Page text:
June 11, 2024
Mutual sign off in creator contracts is a super power for brands
Tim Mitchell
Co-founder, DRPCRD

There’s a clause commonly used in Creator Marketing known as Mutual Sign Off.

It appears on most creator contracts on our platform, and it’s a vital, but undervalued concept.

In literal terms it just means that both brand and creator will mutually agree on the final edit of the content that’s made. But in spirit, it’s supposed to deepen the connection between the brand and the creator.

When creators are asked to post branded content, they’re giving that content back to their own audience - probably the reason the brand wanted to work with that creator in the first place. That makes the creator a vital stakeholder in the content; what it says, how it looks and feels. It makes sense that the creator becomes a custodian in delivering an authentic message to people - not something corporate, contrived or even worse, boring.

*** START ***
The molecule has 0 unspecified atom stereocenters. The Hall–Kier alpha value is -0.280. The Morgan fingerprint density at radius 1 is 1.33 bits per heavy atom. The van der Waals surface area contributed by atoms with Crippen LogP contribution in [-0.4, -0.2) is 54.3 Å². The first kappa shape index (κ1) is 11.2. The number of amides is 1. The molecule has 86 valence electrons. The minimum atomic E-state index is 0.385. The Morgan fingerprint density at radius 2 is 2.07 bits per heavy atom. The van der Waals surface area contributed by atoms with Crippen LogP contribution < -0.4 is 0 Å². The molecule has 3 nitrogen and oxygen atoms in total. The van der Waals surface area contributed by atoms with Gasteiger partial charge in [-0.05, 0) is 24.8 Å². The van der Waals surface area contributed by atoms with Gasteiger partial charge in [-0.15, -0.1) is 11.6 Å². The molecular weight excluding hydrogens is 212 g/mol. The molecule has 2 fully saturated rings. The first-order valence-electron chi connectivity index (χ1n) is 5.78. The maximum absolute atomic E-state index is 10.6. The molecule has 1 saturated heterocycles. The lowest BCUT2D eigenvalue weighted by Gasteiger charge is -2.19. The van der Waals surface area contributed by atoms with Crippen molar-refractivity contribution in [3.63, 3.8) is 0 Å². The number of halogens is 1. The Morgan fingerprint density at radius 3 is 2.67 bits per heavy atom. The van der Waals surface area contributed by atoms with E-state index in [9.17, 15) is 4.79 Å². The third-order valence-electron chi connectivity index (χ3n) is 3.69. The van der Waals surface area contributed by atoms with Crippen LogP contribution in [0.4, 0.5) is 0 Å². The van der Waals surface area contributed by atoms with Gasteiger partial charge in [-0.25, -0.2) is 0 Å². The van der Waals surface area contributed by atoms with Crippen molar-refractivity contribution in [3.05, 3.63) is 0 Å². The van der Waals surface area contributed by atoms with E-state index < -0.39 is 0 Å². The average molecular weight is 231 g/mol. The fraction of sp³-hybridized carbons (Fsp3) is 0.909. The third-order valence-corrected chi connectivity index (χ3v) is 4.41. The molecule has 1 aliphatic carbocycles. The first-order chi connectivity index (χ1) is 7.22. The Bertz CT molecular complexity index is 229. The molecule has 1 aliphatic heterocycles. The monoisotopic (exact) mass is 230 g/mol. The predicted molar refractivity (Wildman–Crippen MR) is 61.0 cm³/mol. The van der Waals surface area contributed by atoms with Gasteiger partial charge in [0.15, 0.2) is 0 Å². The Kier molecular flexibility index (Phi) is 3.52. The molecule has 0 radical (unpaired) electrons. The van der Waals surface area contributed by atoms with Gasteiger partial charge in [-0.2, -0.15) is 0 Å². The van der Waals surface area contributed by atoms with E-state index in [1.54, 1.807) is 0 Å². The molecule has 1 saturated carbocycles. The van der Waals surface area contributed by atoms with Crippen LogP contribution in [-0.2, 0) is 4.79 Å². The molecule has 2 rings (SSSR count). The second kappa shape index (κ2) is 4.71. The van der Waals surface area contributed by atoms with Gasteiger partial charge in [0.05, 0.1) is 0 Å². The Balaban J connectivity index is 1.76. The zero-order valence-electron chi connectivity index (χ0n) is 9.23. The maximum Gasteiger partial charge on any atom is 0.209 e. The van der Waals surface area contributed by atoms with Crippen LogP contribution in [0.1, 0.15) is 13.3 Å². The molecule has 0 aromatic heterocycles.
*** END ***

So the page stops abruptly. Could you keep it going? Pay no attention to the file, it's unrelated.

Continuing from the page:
It’s not a negative for brands to have this in the contract, but I imagine most brands would do away with the clause if they could. When mutual sign off is not in a contract, it makes a creator more of an actor, a content producer, and not a creative partner. That feels like a missed opportunity for brands. Mutual sign off could be a super power for brands. It could position creators as true partners in brand collaborations, experts in how to navigate trends, language (in the lingo-sense), youth culture. They hold the keys to keeping brands relevant to a young audience who are sceptical that brands have much to offer them by being on social platforms. That feels like the whole point of using creators in the first place.

When you break it down, a small clause at the end of a contract called Mutual Sign Off (yes/no) hardly does it justice.